The MRP obtains electronic copies of claims from the insurers who are its clients and from Medicare, more information than the Dartmouth group has.  After linking all the data and substituting coded identifiers, the MRP will make available the data under arrangements ensuring patient confidentiality.

The Power of the Electronic Matchmaker

Insurers and others accessing the MRP data will see there are local providers with efficient practice patterns, but not their names.  An intermediary trusted by physicians will serve as an electronic “matchmaker,” transmitting messages from insurers seeking efficient physicians.   By remaining anonymous until a “deal is struck,” efficient physicians will negotiate better remuneration—probably not just higher fees, but payment for ongoing patient management, telephone and e-mail consultations, and other innovations.  Some physicians may band together, perhaps by sharing electronic medical records, forming real or virtual group practices—the outpatient component of the ACO.

The major risk pool is the mechanism reallocating dollars.  More effective chronic illness management will lower admission rates and the MRP will transfer more dollars to those health plans directing more patients to efficient ambulatory care providers.  To find those providers, health plans will negotiate better payment arrangements.  To steer patients towards those providers, plans will provide new incentives and sources of information.  We can create what Fisher and Gawande have in mind, as long as we think about how to manage the transition.

McAllen and El Paso are almost 800 miles apart—a long day’s drive.  To move away from the expensive McAllen model of care, we need not just a destination but a plan how to get there.  The self-interest of the players is currently driving us in the wrong direction. By harnessing that self-interest with realigned incentives we can reform the system.  Without taking account of the incentives, we will never get to where we need to go.

Harold S. Luft is Professor Emeritus in health policy at University of California, San Francisco, and author of Total Cure:  The Antidote to the Health Care Crisis (Harvard University Press, 2008).  More information is available at  www.haroldluft.com.

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trader chat roomgo kartsDeron S.Tom LeithPeter Recent comment authors
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Just when I thought I had read everything on this topic you had to come along and make me think. Thank you for doing that.

go karts
Guest

You actually make it appear really easy along with your presentation but I find this topic to be really one thing which I believe I’d by no means understand. It seems too complex and extremely extensive for me. I’m having a look ahead to your subsequent put up, I will attempt to get the hold of it!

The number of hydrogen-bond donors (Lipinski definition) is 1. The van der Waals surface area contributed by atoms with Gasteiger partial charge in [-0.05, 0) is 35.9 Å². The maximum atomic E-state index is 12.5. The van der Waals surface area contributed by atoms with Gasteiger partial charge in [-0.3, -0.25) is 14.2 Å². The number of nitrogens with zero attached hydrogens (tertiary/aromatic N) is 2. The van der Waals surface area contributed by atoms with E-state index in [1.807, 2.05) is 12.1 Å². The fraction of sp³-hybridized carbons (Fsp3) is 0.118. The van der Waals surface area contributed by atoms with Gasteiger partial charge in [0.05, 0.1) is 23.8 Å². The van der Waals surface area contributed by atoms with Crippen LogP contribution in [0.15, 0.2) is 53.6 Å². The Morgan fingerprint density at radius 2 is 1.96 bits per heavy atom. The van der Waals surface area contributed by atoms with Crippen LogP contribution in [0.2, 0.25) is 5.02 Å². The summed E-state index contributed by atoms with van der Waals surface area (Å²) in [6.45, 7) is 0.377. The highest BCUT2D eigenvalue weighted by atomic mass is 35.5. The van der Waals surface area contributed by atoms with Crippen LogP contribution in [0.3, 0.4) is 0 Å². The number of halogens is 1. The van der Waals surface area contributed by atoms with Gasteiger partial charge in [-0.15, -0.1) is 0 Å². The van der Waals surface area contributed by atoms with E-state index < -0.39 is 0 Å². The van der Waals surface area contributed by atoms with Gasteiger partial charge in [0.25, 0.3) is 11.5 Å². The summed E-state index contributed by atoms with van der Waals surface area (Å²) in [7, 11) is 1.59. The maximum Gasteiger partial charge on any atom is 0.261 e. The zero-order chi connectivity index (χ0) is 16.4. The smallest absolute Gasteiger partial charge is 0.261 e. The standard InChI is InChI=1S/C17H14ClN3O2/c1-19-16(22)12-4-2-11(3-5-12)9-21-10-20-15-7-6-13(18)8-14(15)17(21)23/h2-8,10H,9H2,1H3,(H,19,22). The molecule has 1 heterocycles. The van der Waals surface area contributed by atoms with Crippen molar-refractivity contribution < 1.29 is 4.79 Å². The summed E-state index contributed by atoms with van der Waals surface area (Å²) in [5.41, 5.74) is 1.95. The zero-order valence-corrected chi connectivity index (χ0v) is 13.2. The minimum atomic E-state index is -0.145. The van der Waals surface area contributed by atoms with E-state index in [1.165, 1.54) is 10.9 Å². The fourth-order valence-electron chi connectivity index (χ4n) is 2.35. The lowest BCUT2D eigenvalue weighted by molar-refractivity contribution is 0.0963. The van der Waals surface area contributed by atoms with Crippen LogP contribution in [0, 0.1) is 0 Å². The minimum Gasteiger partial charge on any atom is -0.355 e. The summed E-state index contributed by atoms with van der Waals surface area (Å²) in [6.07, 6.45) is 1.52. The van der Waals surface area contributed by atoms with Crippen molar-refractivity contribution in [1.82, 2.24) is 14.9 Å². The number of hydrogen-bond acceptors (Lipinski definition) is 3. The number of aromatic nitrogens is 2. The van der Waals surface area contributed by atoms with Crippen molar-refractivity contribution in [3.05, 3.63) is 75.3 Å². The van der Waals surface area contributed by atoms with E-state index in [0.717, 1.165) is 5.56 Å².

Nate
Guest
Nate

the US government is greed. Politicians are more power and money hungry then your average CEO. Bastards in washington would destroy a nation if it benefited them

Deron S.
Guest

It’s all about reallocating RVUs from procedures to cognitive services. If the RVU value for E&M codes is increased at the expense of overutilized procedures, there will be a natural shift in utilization that will allow family docs to spend more time with patients and solve many more problems without handing patients off to another specialist or testing facility. It will be budget neutral. It will also entice more med students to enter primary care. It’s a shame that money talks, Peter. I don’t like it any more than you do, but it’s pervasive throughout society. If you want to… Read more »

Peter
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Peter

Deron, I’ve never heard docs talk about how to cut their pay through the RVU system, instead they propose expanding RVUs to include the touchy-feely part of their practice now not reimbursed. Would your agreement of R Watkins comment include his suggestion of simply cutting RVU reimbursment? Is that where you get the $1.499 trillion?

Deron S.
Guest

R Watkins – Thank you for your concise, no nonsense comment. You are absolutely correct that the RVU system is a big part of the problem. The best part of that: it would cost $1.499 trillion less to address that than what Washington is offering up.
Peter – You read an article all the way through?? You could knock me over with a feather right now!

Nate
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Nate

“but there is no reason in the world why the states can’t or shouldn’t be the locus of policy and control.”
Since Tom put it on the table this is how Medicare, Medicaid, education and regualtion in general needs to be done. Most importatnly is to stop sending the money to the federal government to take a cut of it and send back to the states. This breeds corruption and waste. All funding should be raised by the states and kept in the states.